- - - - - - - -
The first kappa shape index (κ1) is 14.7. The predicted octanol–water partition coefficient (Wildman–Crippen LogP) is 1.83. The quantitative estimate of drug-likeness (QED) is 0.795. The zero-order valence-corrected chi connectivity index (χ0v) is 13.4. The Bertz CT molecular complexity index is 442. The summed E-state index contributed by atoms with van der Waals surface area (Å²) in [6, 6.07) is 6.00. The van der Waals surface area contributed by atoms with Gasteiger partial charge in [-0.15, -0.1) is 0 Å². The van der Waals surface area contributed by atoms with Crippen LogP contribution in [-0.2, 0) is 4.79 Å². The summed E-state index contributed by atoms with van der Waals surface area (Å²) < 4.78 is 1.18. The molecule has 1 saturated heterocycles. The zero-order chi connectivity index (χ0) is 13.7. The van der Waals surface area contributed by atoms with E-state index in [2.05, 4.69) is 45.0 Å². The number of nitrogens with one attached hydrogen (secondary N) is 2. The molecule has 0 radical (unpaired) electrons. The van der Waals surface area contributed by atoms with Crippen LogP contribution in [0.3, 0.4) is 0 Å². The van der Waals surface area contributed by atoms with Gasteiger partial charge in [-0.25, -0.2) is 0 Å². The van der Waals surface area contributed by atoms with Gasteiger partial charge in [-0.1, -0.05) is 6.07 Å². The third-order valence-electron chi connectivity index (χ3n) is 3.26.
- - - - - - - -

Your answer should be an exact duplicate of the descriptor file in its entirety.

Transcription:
The first kappa shape index (κ1) is 14.7. The predicted octanol–water partition coefficient (Wildman–Crippen LogP) is 1.83. The quantitative estimate of drug-likeness (QED) is 0.795. The zero-order valence-corrected chi connectivity index (χ0v) is 13.4. The Bertz CT molecular complexity index is 442. The summed E-state index contributed by atoms with van der Waals surface area (Å²) in [6, 6.07) is 6.00. The van der Waals surface area contributed by atoms with Gasteiger partial charge in [-0.15, -0.1) is 0 Å². The van der Waals surface area contributed by atoms with Crippen LogP contribution in [-0.2, 0) is 4.79 Å². The summed E-state index contributed by atoms with van der Waals surface area (Å²) < 4.78 is 1.18. The molecule has 1 saturated heterocycles. The zero-order chi connectivity index (χ0) is 13.7. The van der Waals surface area contributed by atoms with E-state index in [2.05, 4.69) is 45.0 Å². The number of nitrogens with one attached hydrogen (secondary N) is 2. The molecule has 0 radical (unpaired) electrons. The van der Waals surface area contributed by atoms with Crippen LogP contribution in [0.3, 0.4) is 0 Å². The van der Waals surface area contributed by atoms with Gasteiger partial charge in [-0.25, -0.2) is 0 Å². The van der Waals surface area contributed by atoms with Gasteiger partial charge in [-0.1, -0.05) is 6.07 Å². The third-order valence-electron chi connectivity index (χ3n) is 3.26.